Loan Sales and Securitizations
|3 Months Ended|
Mar. 31, 2013
|Loan Sales and Securitizations [Abstract]|
|LOAN SALES AND SECURITIZATIONS||
6. Loan sales and Securitizations
Residential Mortgage Loans
The following table summarizes activity relating to residential mortgage loans sold with servicing retained for the three-month periods ended March 31, 2013 and 2012:
A MSR is established only when the servicing is contractually separated from the underlying mortgage loans by sale or securitization of the loans with servicing rights retained. At initial recognition, the MSR asset is established at its fair value using assumptions consistent with assumptions used to estimate the fair value of existing MSRs. At the time of initial capitalization, MSRs are recorded using either the fair value method or the amortization method. The election of the fair value method or amortization method is made at the time each servicing asset is established. Any increase or decrease in the fair value of MSRs carried under the fair value method, as well as amortization or impairment of MSRs recorded using the amortization method, during the period is recorded as an increase or decrease in mortgage banking income, which is reflected in noninterest income in the Unaudited Condensed Consolidated Statements of Income.
The following tables summarize the changes in MSRs recorded using either the fair value method or the amortization method for the three-month periods ended March 31, 2013 and 2012:
MSRs do not trade in an active, open market with readily observable prices. While sales of MSRs occur, the precise terms and conditions are typically not readily available. Therefore, the fair value of MSRs is estimated using a discounted future cash flow model. The model considers portfolio characteristics, contractually specified servicing fees and assumptions related to prepayments, delinquency rates, late charges, other ancillary revenues, costs to service, and other economic factors. Changes in the assumptions used may have a significant impact on the valuation of MSRs.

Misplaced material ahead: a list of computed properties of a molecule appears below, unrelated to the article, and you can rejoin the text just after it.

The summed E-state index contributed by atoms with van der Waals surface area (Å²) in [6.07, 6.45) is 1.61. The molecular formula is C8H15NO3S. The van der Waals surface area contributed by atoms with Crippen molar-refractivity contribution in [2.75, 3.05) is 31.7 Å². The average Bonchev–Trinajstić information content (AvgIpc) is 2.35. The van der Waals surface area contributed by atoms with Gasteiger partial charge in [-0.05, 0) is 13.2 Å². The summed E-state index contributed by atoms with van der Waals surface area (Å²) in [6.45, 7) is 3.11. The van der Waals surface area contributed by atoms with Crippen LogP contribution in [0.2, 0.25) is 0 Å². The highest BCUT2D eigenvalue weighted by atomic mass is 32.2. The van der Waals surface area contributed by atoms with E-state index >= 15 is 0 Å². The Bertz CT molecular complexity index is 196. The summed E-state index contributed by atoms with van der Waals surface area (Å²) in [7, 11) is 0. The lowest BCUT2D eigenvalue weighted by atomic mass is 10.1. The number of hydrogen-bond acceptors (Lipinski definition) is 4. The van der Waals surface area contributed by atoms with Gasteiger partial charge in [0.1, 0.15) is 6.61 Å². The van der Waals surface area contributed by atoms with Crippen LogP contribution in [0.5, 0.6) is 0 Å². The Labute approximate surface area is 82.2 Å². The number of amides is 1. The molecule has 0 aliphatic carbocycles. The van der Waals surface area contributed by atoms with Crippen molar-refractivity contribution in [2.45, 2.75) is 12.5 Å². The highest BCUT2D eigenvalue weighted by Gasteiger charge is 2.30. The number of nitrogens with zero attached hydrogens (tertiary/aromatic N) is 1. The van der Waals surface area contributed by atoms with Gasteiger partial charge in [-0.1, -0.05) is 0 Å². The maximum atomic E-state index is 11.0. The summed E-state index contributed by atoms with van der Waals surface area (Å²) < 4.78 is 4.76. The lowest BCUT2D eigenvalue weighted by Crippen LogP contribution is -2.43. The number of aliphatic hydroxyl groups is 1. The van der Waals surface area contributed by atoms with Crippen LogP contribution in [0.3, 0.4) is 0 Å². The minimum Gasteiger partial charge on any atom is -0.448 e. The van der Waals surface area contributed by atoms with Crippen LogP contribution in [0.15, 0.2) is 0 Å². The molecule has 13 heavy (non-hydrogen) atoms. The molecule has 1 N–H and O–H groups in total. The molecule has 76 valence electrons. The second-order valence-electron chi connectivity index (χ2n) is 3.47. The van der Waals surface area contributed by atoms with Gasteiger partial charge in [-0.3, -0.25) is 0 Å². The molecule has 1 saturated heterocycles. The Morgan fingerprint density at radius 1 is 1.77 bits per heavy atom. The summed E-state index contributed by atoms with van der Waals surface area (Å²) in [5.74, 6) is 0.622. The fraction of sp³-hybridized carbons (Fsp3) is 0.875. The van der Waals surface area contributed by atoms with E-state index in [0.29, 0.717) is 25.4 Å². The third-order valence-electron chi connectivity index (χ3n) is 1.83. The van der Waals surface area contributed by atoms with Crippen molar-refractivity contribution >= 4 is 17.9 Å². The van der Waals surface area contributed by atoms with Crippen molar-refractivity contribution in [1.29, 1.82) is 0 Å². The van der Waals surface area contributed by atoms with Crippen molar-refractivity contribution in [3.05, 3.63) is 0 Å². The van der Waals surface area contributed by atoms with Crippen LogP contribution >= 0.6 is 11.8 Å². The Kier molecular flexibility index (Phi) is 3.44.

MSR values are very sensitive to movements in interest rates as expected future net servicing income depends on the projected outstanding principal balances of the underlying loans, which can be greatly impacted by the level of prepayments. Huntington hedges the value of certain MSRs against changes in value attributable to changes in interest rates using a combination of derivative instruments and trading securities.
For MSRs under the fair value method, a summary of key assumptions and the sensitivity of the MSR value at March 31, 2013 and December 31, 2012, to changes in these assumptions follows:
For MSRs under the amortization method, a summary of key assumptions and the sensitivity of the MSR value at March 31, 2013 and December 31, 2012, to changes in these assumptions follows:
Total servicing fees included in mortgage banking income amounted to $11.2 million and $11.8 million for the three-month periods ended March 31, 2013 and 2012, respectively. The unpaid principal balance of residential mortgage loans serviced for third parties was $15.4 billion and $15.6 billion at March 31, 2013 and December 31, 2012, respectively.
Automobile Loans and Leases
Huntington has retained servicing responsibilities on sold automobile loans and receives annual servicing fees and other ancillary fees on the outstanding loan balances. Automobile loan servicing rights are accounted for using the amortization method. A servicing asset is established at fair value at the time of the sale. The servicing asset is then amortized against servicing income. Impairment, if any, is recognized when carrying value exceeds the fair value as determined by calculating the present value of expected net future cash flows. The primary risk characteristic for measuring servicing assets is payoff rates of the underlying loan pools. Valuation calculations rely on the predicted payoff assumption and, if actual payoff is quicker than expected, then future value would be impaired.
Changes in the carrying value of automobile loan servicing rights for the three-month periods ended March 31, 2013 and 2012, and the fair value at the end of each period were as follows:
A summary of key assumptions and the sensitivity of the automobile loan servicing rights value to changes in these assumptions at March 31, 2013 and December 31, 2012 follows:
Servicing income, net of amortization of capitalized servicing assets and impairment, amounted to $2.7 million and $1.2 million for the three-month periods ending March 31, 2013, and 2012, respectively. The unpaid principal balance of automobile loans serviced for third parties was $2.3 billion and $2.5 billion at March 31, 2013 and December 31, 2012, respectively.
The entire disclosure for a transferor's continuing involvement in financial assets that it has transferred in a securitization or asset-backed financing arrangement, the nature of any restrictions on assets reported by an entity in its statement of financial position that relate to a transferred financial asset (including the carrying amounts of such assets), how servicing assets and servicing liabilities are reported, and (for securitization or asset-backed financing arrangements accounted for as sales) when a transferor has continuing involvement with the transferred financial assets and transfers of financial assets accounted for as secured borrowings, how the transfer of financial assets affects an entity's financial position, financial performance, and cash flows.
Reference 1: http://www.xbrl.org/2003/role/presentationRef